Big animals can survive reduced-impact logging — if done right

Employing camera traps to survey Amazonian mammals in Guyana, researchers found that large mammals and birds did not see a lower population of target species in reduced-impact logging areas as compared to unlogged areas. For some species, like jaguars and pumas, population numbers actually rose.

The research was conducted in an unusually managed swath of forest: Iwokrama. Spreading over nearly 400,000 hectares (close to 990,000 acres) – an area a little smaller than Rhode Island – Iwokrama Forest is managed by the not-for-profit Iwokrama organization and 16 local Makushi communities.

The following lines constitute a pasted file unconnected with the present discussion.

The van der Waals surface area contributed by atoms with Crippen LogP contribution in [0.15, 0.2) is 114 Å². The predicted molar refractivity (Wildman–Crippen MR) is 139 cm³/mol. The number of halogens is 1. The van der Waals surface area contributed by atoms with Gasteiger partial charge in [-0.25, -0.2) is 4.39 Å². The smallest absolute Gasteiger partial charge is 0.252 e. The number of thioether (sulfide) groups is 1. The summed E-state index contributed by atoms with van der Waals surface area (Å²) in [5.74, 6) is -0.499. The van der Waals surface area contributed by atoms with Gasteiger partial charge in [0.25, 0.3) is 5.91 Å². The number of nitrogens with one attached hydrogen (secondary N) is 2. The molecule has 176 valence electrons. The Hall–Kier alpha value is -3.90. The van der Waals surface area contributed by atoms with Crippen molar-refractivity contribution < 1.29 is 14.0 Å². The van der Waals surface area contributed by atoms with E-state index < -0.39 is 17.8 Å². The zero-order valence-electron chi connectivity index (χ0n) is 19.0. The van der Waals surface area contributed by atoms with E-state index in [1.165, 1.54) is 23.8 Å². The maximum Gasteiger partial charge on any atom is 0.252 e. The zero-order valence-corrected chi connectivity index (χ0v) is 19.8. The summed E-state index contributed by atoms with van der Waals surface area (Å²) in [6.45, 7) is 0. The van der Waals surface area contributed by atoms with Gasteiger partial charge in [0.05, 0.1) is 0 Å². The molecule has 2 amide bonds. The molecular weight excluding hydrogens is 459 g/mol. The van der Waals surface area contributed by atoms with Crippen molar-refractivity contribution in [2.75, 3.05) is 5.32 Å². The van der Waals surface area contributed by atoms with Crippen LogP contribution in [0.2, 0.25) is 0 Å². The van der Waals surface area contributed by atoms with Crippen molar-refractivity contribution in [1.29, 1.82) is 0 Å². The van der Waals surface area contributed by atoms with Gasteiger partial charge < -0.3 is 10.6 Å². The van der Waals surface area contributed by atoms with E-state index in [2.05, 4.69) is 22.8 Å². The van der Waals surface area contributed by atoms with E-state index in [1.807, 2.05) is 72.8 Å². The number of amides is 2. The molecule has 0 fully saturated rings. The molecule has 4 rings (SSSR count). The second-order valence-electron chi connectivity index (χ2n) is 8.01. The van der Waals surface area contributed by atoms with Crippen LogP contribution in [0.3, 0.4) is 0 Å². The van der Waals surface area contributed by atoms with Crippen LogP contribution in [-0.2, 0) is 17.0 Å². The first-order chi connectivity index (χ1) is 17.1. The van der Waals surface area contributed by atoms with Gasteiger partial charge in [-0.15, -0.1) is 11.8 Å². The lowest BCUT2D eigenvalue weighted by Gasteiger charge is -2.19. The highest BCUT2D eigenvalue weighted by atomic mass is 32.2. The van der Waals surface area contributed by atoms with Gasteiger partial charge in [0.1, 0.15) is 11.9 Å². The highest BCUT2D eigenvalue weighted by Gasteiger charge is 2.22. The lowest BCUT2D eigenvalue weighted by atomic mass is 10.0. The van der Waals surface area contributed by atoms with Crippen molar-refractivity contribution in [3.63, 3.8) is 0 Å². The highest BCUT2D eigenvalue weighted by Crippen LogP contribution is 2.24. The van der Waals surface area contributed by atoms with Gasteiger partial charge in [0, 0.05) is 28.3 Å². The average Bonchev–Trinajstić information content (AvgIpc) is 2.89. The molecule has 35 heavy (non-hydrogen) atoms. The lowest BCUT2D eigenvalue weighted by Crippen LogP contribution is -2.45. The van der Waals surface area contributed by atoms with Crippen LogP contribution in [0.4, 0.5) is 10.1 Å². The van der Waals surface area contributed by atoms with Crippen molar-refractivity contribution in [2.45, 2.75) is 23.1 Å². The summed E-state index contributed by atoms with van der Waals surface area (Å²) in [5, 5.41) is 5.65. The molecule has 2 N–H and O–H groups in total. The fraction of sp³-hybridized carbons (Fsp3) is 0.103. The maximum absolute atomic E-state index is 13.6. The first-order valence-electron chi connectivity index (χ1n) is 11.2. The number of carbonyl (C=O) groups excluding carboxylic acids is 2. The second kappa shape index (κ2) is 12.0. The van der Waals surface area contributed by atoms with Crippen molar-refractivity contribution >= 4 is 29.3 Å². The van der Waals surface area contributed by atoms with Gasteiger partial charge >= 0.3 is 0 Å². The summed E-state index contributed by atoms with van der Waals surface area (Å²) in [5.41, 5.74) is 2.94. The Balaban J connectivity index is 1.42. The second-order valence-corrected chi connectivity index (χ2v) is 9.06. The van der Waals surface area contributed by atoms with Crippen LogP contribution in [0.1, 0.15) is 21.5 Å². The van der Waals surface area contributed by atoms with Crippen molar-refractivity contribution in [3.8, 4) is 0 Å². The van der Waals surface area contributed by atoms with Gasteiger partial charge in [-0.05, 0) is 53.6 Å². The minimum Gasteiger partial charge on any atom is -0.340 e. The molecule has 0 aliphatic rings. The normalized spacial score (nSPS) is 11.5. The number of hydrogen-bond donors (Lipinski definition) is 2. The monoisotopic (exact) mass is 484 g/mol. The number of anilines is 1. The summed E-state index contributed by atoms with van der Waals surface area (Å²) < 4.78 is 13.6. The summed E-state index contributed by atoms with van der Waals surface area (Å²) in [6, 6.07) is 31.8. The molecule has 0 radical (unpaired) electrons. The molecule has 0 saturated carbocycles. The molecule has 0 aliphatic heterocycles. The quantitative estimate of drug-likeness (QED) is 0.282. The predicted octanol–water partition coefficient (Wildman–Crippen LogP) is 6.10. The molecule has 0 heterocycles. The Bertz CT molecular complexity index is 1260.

Looking at 17 key species in the area – including 15 mammals and two large birds – the researchers found that populations didn’t change much between logged and unlogged areas, a sign that Iwokrama’s logging regime is not disturbing the area’s larger taxa.

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